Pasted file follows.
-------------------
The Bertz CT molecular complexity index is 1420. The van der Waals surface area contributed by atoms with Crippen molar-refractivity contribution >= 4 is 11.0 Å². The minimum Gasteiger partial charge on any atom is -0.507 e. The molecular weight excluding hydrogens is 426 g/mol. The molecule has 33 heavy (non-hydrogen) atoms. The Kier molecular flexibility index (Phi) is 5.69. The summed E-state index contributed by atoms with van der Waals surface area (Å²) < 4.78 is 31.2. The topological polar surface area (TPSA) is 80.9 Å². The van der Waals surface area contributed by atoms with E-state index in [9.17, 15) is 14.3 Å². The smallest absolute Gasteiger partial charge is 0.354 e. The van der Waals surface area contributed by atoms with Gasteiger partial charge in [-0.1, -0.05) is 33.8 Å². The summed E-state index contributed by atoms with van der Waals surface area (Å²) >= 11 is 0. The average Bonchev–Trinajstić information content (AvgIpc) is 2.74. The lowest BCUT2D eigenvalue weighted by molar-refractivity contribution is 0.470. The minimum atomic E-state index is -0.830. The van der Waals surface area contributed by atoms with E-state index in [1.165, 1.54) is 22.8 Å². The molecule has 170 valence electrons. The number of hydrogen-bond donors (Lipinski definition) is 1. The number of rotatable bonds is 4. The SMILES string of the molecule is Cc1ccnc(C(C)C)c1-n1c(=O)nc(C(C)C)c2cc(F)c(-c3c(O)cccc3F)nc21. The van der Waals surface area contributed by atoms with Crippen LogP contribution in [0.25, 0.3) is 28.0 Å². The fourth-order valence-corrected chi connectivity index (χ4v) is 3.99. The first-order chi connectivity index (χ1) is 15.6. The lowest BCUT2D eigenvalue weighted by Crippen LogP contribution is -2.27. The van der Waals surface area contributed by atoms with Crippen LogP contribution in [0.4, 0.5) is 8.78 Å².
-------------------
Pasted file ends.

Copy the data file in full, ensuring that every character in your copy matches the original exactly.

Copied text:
The Bertz CT molecular complexity index is 1420. The van der Waals surface area contributed by atoms with Crippen molar-refractivity contribution >= 4 is 11.0 Å². The minimum Gasteiger partial charge on any atom is -0.507 e. The molecular weight excluding hydrogens is 426 g/mol. The molecule has 33 heavy (non-hydrogen) atoms. The Kier molecular flexibility index (Phi) is 5.69. The summed E-state index contributed by atoms with van der Waals surface area (Å²) < 4.78 is 31.2. The topological polar surface area (TPSA) is 80.9 Å². The van der Waals surface area contributed by atoms with E-state index in [9.17, 15) is 14.3 Å². The smallest absolute Gasteiger partial charge is 0.354 e. The van der Waals surface area contributed by atoms with Gasteiger partial charge in [-0.1, -0.05) is 33.8 Å². The summed E-state index contributed by atoms with van der Waals surface area (Å²) >= 11 is 0. The average Bonchev–Trinajstić information content (AvgIpc) is 2.74. The lowest BCUT2D eigenvalue weighted by molar-refractivity contribution is 0.470. The minimum atomic E-state index is -0.830. The van der Waals surface area contributed by atoms with E-state index in [1.165, 1.54) is 22.8 Å². The molecule has 170 valence electrons. The number of hydrogen-bond donors (Lipinski definition) is 1. The number of rotatable bonds is 4. The SMILES string of the molecule is Cc1ccnc(C(C)C)c1-n1c(=O)nc(C(C)C)c2cc(F)c(-c3c(O)cccc3F)nc21. The van der Waals surface area contributed by atoms with Crippen LogP contribution in [0.25, 0.3) is 28.0 Å². The fourth-order valence-corrected chi connectivity index (χ4v) is 3.99. The first-order chi connectivity index (χ1) is 15.6. The lowest BCUT2D eigenvalue weighted by Crippen LogP contribution is -2.27. The van der Waals surface area contributed by atoms with Crippen LogP contribution in [0.4, 0.5) is 8.78 Å².